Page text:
I penetrate you
penÂ·eÂ·trate pronunciation: “pe-n& -“trAt”, Function: verb. Inflected Form(s): –tratÂ·ed; -tratÂ·ing. Etymology: L penetrate, past participle of penetrate, from penitus deep within, far; akin to Latin penus provisions.
to pass into or through
to affect profoundly with feeling
to diffuse through or into
to affect deeply the senses or feelings
I therefore penus-mock you all – and your preferences.
Your ought-to-be penetrator penusproposes, and has a bunch of crime books for you:
for those who in enjoyment terms prefer an alpha
I remember noting Mr Henry Blabson Jr’s ” I Cum at Nites”: his latest offering is-and I say this with all the humility of a jaded critic – one of the funniest books I’ve read in a long time. Witty, refreshing, satirizing. Ah, ha, I can hear one of my putative critics exclaiming, but has he a plot, has he a crime, is it thrilling? Yes, to the first two questions. A question mark answer to the third : what do you mean by thrilling? For me, it was a splendidly enjoyable book, but to be honest – even if it hurts – this book, like so many others these decadent days ( or is it merely that I’m getting older? ), begins to fall apart towards the end : not much, but after all I’m paid by “Fenquin” to criticize.
( “Robocop was Here” by Henry Blabson Jr. Hickups-on-Thames, â‚¬25. )
for those who prefer a beta double plus
I have been less enthusiastic about some of Mr Bingoman’s books in the past. I should now like to redress the balance. This thriller indeed, is quite different from Mr Bingoman’s usual. A clever plot, well-constructed and not falling apart either at the seams or at the tail-piece, with several well-concealed tricks up its sleeve, and a handsome gallery of characters, ensure that this is a highly readable book. I do not always go for Mr Bingoman’s style but “Double Tristesse” impressed and intrigued me and I give it a strong recommendation. More please, Mr. B.
( “Double Tristesse” by Collin Bingoman. Hickory-on-Thames, â‚¬19,99 )
for readers prefering lethal sex
A collection of stories by women crime writers. If you can bear to read on after the awful, arch introduction –“Honestlly, girls, I’m not really terrified of you, en masse” As I say, you will find it a cosy collection of chilly little pieces…..Nothing really outstanding here, but all perfectly readable; suitable for a short, jerky train journey or a bedtime book when very weary.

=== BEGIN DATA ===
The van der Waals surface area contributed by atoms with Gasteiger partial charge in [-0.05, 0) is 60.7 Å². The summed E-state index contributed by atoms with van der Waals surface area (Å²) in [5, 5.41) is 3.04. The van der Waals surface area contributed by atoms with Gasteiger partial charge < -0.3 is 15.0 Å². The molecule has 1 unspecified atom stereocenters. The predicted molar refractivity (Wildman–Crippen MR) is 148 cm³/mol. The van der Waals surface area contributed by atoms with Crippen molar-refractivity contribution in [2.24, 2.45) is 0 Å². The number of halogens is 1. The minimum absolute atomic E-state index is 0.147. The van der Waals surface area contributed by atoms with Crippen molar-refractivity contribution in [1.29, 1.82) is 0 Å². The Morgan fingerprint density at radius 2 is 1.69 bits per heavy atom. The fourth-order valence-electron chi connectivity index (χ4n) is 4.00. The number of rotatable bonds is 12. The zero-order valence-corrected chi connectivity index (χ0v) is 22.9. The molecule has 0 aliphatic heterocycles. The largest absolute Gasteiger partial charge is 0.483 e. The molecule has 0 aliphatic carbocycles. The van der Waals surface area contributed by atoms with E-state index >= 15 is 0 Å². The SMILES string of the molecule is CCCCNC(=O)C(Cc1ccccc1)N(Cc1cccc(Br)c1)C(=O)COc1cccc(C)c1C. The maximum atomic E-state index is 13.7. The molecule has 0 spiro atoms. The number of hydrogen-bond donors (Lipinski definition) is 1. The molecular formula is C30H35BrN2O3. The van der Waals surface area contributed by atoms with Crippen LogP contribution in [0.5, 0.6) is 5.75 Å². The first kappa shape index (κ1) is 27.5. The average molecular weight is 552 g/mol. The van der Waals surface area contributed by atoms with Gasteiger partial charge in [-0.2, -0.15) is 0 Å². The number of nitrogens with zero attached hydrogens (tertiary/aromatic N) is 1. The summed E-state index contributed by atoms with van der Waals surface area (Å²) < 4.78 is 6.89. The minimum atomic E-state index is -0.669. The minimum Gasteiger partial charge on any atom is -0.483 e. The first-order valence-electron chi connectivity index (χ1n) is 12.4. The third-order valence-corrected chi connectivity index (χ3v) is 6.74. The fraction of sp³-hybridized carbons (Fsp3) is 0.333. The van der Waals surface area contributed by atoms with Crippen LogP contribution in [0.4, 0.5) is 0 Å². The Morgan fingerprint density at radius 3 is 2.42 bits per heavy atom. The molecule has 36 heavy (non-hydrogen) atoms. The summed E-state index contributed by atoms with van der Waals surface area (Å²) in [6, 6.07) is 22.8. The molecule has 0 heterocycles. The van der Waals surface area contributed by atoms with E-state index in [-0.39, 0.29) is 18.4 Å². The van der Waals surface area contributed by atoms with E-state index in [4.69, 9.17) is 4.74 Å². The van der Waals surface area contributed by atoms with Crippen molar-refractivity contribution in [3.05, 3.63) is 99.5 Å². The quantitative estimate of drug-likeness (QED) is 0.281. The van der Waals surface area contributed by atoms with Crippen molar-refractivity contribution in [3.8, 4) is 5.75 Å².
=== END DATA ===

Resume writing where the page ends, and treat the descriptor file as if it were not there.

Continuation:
( “Lethal Stomatic Sex” Jerky Crime Club Anthology, â‚¬62,50 )
for your mid-summer reading list
A detective. An amateur millionaire archaeologist. South of France. Rhapsodic passages on skin-diving. The crime and suspects get sorted out. Quite amusing, quite able, quite readable: but maybe the sub-aquatic world lacks the oxygen to set the plot afire. Good-average, and probably rather pleasant. Thanks for sharing Mr Asmouth.
(“Diving to a Lost Paradise” by Dieter Asmouth. Dotmond, â‚¬12,50 )
with it, in your favourite armchair
Another archaeologist, an American professional this time, specializing in the middle east, gets involved in the mayhem following a Levantine coup d’ ?t. Sad, asthmatic, unsuccessful academically. Marriage beyond repair, the hero somehow emerges sympathetically.Reserves of energy and courage. A by no means uninteresting book, worthy of a fireside hour in your favourite armchair.
(“The Perpendicular Orange” by Amie Dingwood. Eyre & Ffenguin, â‚¬17,99 )
I suspect readers under thirty don’t read this sort of
detective story anyway. It’s their loss. The new Gnnnaio Sharkk is cheerfully and excellently done, with some nice, loathsome characters and some nice, nice ones. Mr Mpyske Anemones, writer of letters of condolence to the bereaved, and prospective author of Etiquette, is an excellent, excellent Sharkkk character; so is the dog, the manservant, Max, and Desir? Lady Clanningham. The cast has a pleasantly D.G.F.Wooderwoodhouse flavour but the book is none the worse for that and, if the wit has a slightly arch, old-fashioned flavour, it makes it all cosier for readers over thirty.
(“Legs-in-Gloves” by Gnnnaio Sharkkk.Casselburger,â‚¬28,88)
Pause : Now, come to think of it. I care a lot about minorities. I don’t want to brag about it, but I donate, in regular basis, my paintings to Amnesty International. Yes, I do care.
I haven’t forgotten minorities. So, here goes.
to the stubborn, eccentric few, who could, but will not, employ a butler!
A good, fast-moving, Ambler-type thriller set in a South American state. Amusing and ingenious. Full of whodunits. Borgnen who figured in a previous whodunit, and his team in a highly skilful and complex brew of organized crime and mystery. A good plot. All thoroughly well exploited : a workmanlike book. You should guess whodunit – and there’s no butler.
( “Double Cross in Rio Madre” by Eugene O’ Hair. Millenium234, â‚¬65.00)Â